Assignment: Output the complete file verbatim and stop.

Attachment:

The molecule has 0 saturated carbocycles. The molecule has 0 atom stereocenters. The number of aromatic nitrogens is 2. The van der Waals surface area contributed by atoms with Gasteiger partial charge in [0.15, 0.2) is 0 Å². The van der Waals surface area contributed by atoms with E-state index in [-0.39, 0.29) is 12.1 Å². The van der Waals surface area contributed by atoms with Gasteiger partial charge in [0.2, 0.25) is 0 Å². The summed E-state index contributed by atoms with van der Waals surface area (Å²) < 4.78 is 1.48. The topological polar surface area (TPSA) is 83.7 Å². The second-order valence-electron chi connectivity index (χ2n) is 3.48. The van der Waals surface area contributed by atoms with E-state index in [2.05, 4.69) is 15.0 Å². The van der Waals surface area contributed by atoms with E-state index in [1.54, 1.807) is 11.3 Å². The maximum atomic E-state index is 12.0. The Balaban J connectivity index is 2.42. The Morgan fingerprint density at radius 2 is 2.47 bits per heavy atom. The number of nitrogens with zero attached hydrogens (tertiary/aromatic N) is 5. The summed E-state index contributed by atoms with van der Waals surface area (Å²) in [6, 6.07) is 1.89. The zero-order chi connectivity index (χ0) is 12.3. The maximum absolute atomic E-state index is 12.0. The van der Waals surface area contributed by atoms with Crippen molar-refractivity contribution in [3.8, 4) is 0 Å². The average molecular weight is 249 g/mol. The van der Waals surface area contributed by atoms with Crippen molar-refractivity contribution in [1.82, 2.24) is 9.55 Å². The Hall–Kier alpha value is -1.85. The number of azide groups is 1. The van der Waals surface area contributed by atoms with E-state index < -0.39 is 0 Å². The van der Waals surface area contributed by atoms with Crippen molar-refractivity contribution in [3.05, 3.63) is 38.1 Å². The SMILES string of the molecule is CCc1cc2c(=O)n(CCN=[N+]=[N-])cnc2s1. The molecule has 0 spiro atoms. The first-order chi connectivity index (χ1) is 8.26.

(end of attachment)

The molecule has 0 saturated carbocycles. The molecule has 0 atom stereocenters. The number of aromatic nitrogens is 2. The van der Waals surface area contributed by atoms with Gasteiger partial charge in [0.15, 0.2) is 0 Å². The van der Waals surface area contributed by atoms with E-state index in [-0.39, 0.29) is 12.1 Å². The van der Waals surface area contributed by atoms with Gasteiger partial charge in [0.2, 0.25) is 0 Å². The summed E-state index contributed by atoms with van der Waals surface area (Å²) < 4.78 is 1.48. The topological polar surface area (TPSA) is 83.7 Å². The second-order valence-electron chi connectivity index (χ2n) is 3.48. The van der Waals surface area contributed by atoms with E-state index in [2.05, 4.69) is 15.0 Å². The van der Waals surface area contributed by atoms with E-state index in [1.54, 1.807) is 11.3 Å². The maximum atomic E-state index is 12.0. The Balaban J connectivity index is 2.42. The Morgan fingerprint density at radius 2 is 2.47 bits per heavy atom. The number of nitrogens with zero attached hydrogens (tertiary/aromatic N) is 5. The summed E-state index contributed by atoms with van der Waals surface area (Å²) in [6, 6.07) is 1.89. The zero-order chi connectivity index (χ0) is 12.3. The maximum absolute atomic E-state index is 12.0. The van der Waals surface area contributed by atoms with Crippen molar-refractivity contribution in [3.8, 4) is 0 Å². The average molecular weight is 249 g/mol. The van der Waals surface area contributed by atoms with Crippen molar-refractivity contribution in [1.82, 2.24) is 9.55 Å². The Hall–Kier alpha value is -1.85. The number of azide groups is 1. The van der Waals surface area contributed by atoms with E-state index < -0.39 is 0 Å². The van der Waals surface area contributed by atoms with Crippen molar-refractivity contribution in [3.05, 3.63) is 38.1 Å². The SMILES string of the molecule is CCc1cc2c(=O)n(CCN=[N+]=[N-])cnc2s1. The molecule has 0 spiro atoms. The first-order chi connectivity index (χ1) is 8.26.